We stood and contemplated each other. I was patient. I could wait until he decided whether  he wanted to spend the day outside, soaking his battered bones in the sun, or hide in the laundry room, safe from his status hungry son and the dog that tore him up.

I wanted him outside, which made Dave want back in the laundry room. Because I blocked his route to his hiding place he went ahead and looked out the door, then back at me. Out the door, and back at me, you'd think he didn't have an eye on each side of his head. I didn't push him by taking a step toward him, if you step too far into a chicken's bubble, they'll come at you. Dave is a big old Dorking rooster with five, not four, taloned toes and  spurs the size of, well, my spurs. Even banged up like he is, I'm not sure the odds in a battle would favor me.

This is not the first time Dave recovered in my house with horrendous injuries from a predator. It's the second. The last time I kept him in a pet carrier for three days until he was more upset than hurt, and let him out. After that, Dave started hanging out with me and the dogs while I worked. Eventually his hens came along with and did their happy best to destroy everything I tried to plant. They also ate bugs like crazy, so we settled into an uncomplicated partnership.

This time, I couldn't figure out for the life of me what got him. His coop is varmint proof and he's been healthy for many months. Which is a good thing, because this time the wreckage about totaled him. Torn wings, a lame leg, bites on his neck and a chewed chewed up head and comb, told me he was done. So far, Dave's recovering in spite of my dire predictions.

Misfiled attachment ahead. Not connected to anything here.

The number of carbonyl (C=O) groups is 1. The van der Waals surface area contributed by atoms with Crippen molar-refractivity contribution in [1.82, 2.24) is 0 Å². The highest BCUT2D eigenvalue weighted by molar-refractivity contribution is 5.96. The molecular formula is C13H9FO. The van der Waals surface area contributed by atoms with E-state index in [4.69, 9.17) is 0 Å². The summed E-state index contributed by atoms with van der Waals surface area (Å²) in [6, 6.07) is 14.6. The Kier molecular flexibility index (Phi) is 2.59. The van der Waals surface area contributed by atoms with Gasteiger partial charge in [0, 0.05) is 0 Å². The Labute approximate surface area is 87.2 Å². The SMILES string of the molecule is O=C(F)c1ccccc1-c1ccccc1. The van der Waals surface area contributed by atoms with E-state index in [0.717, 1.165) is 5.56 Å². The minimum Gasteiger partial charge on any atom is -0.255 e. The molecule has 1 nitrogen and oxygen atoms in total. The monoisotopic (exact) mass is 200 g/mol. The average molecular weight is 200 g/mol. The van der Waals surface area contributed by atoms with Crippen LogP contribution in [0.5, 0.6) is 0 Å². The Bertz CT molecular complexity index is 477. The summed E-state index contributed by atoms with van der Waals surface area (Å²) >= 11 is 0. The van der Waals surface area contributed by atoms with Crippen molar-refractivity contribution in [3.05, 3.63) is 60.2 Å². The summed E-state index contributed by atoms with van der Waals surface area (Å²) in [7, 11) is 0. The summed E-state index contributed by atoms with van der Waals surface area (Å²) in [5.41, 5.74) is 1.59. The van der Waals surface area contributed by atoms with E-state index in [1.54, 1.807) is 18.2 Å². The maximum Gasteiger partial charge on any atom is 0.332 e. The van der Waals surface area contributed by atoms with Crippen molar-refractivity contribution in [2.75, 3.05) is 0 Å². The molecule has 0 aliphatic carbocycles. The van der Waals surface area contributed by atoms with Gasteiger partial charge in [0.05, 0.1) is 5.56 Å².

My dogs guard him well when he's hurt and their sudden hostility towards a tenant's Labrador explained a lot. Dog friendly Dave's terrified screeching when he sees the Lab gave me the details. The dog and it's owner have a short time left on my place. I'm surprised the mauling didn't sway my rooster from his new life as a member of my dog pack, it seemed to strengthen it.

Dave feinted right, but I was ready for him and took a step closer as I cut off his retreat. He settled, then crowed, turned his back and I was able to guide him outside. I'm sure he'll be back tonight.

Friend and mentor, Tim Unzicker, once told me, "Each animal has a bubble around them and you need to learn how to manipulate the space, not dive into it. A horse will have a different bubble than a buffalo or cow. Figure out the bubble and you're in charge."

Through the years since, this bit of good sense stood by me countless times. I learned to move and separate cattle, llamas, horses, sheep, goats and chickens, on foot and on horseback. Each species has a different place in their bubble that will turn or stop them. Learning to work cattle taught me how to control them and Tim taught that to control the bubble meant to control the critter. My guess is Tim never thought I'd end up bumping a chicken bubble, but there you go.

Saturday, February 1, 2020

Just One Time

My time as a horse trainer was drawing to a close. I was selling off investment stock, finishing up contracts and promises and gearing up to leave the last place I'd landed, foundation buckskin breeders that also rode cow horse. It was interesting and a little pitiful to end my career riding almost the same not-quite-good-enough type horses that I began with.